chines painting supplies Writing a Chinese name in Chinese calligraphy Kai Shu on red Shuan paper during Lunar New Year’s Eve Party @ China One Restaurant in Dallas, Texas (Feb. 13, 2010)

Filename: ChinaOne-CalligraphyDemo-2010LunarEve-3ZhengQinshan.wmv

Duration : 0:2:50

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How to Paint Bamboo in Chinese Painting

Friday, April 5th, 2013

chinese painting ink Teaching you how to paint chinese painting.

Duration : 0:2:54

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Angele’s Point Landscape with Pine Trees – Free-style Chinese Brush Painting Demo with Henry Li

Friday, April 5th, 2013

chinese painting brush Learn how to paint like this by taking an Online Class with Henry Li: http://ChineseBrushPainting.Ning.com

MATERIALS

BHA Piston Waterbrush C-30
BHA Piston Waterbrush A20
BHA Mulberry Paper #2
Sumi Drawing Ink

For Chinese Painting please visit http://www.BlueHeronArts.com

Duration : 0:6:34

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A Crow on a Blooming Plum in Winter a Chinese Brush Painting after Bada Shanren by Amy

Friday, April 5th, 2013

chines painting supplies Available at our online store: http://www.blueheronarts.com/product_info.php?cPath=16&products_id=670
(the Background music is 良宵 composed by Liu Tianhua.)
Bada Shanren (ca. 1626-1705, Chinese: 八大山人; Wade-Giles: Pata Shanjen; is the artist’s pseudonym literally meaning “Mountain Man of the Eight Greats”, also spelled as Gan: Pat-thai San-nin) , born as Zhu Da (朱耷), was a Chinese painter of shuimohua or “sumi ink and water painting” and a calligrapher. Being a descendant of the Ming dynasty prince Zhu Quan, Bada Shanren, a purported child prodigy, began painting and writing poetry in his early childhood. About the year 1644, when the Ming emperor committed suicide while the Manchu army from the north attacked Beijing, the young Han Chinese man sought refuge in a Buddhist monastery. Because he was a Ming prince, the dynastic upheaval created a great amount of uncertainty for his position in society. As years passed and the Qing dynasty became more firmly established, there was less and less insecurity among the Qing regime about remaining Ming loyalties and possible future rebellions. Due to these more stable circumstances, after 40 years, Bada Shanren deemed it acceptable to leave the monastery and to re-enter day-to-day life among society. In the aftermath of a nervous breakdown that could have been staged to avoid retribution for his family background, Zhu Da abandoned his monastic life and developed a career as a professional painter, adopting a series of descriptive pseudonyms, most notably Bada Shanren by which he is most often known today. Art historians and many leading painters after him considered Daba Shanren as the second peak after Xu Wei in the history of Chinese shuimohua .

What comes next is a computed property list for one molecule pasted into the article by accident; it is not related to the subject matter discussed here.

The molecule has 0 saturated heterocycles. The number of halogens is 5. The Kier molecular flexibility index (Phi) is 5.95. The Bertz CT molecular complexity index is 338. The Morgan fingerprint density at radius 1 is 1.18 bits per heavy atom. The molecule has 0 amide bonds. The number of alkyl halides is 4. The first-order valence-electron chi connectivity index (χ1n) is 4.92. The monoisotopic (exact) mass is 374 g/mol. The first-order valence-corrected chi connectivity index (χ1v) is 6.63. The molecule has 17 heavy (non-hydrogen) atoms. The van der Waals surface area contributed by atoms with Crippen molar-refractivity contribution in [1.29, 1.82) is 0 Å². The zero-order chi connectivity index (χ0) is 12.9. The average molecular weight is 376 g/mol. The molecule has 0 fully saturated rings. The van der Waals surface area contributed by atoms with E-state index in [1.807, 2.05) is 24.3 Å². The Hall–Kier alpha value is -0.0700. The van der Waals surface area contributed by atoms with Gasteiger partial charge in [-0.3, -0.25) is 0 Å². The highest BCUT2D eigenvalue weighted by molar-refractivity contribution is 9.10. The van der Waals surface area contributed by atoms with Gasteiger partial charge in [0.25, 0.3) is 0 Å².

Most of his works are small size spontaneous studies of nature. His flower-and-birds painting had a mysterious style of his own and often left large areas of voids for the viewer’s imagination. His characteristic birds, fish and animals are all reflections of his personality. Bada Shanren also incorporated calligraphy into his painting in terms of expressive and abstract strokes, and the use of ink. His brushstrokes, which seem free and careless at first glance, are filled with vitality and descriptive power.

Bada Shanren’s art has influenced many generations of Chinese painters even today. The minimalism of his ink paintings of flowers, birds, fish and landscapes appealed to the Japanese sumi painters and his style has become synonymous with Zen painting in Japan.

http://www.google.com/#sclient=psy&hl=en&q=bada+shanren&aq=f&aqi=&aql=&oq=&pbx=1&bav=on.2,or.r_gc.r_pw.&fp=1&cad=b

(Click here to read more about Daba Shanren on Google).

Personally, Bada Shanren is my favorite artist. I have learned lotus, bamboo, birds-and-flowers from his art works, espacially his sidebrush strokes. I always got some inspirations to paint everytime browsing through his paintings. As you can see from this video how my daughter Amy likes this book and learns from copying Bada’s painting.

This book contains two volumes which included a complete collection of Bada’s major paintings.

Page 424
Dimension 8-1/4″(21cm) x 11-1/8″(28.5cm)
Color Plates
Hard cover with hard jacket box.

Published by Beijing Rongbao Zhai Art Press, 2003
ISBN 7-5003-0682-2

Thanks for watching!

Henry

Duration : 0:20:2

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chinese ink +paper book, painting

Monday, April 1st, 2013

chinese painting ink just relax

Duration : 0:3:35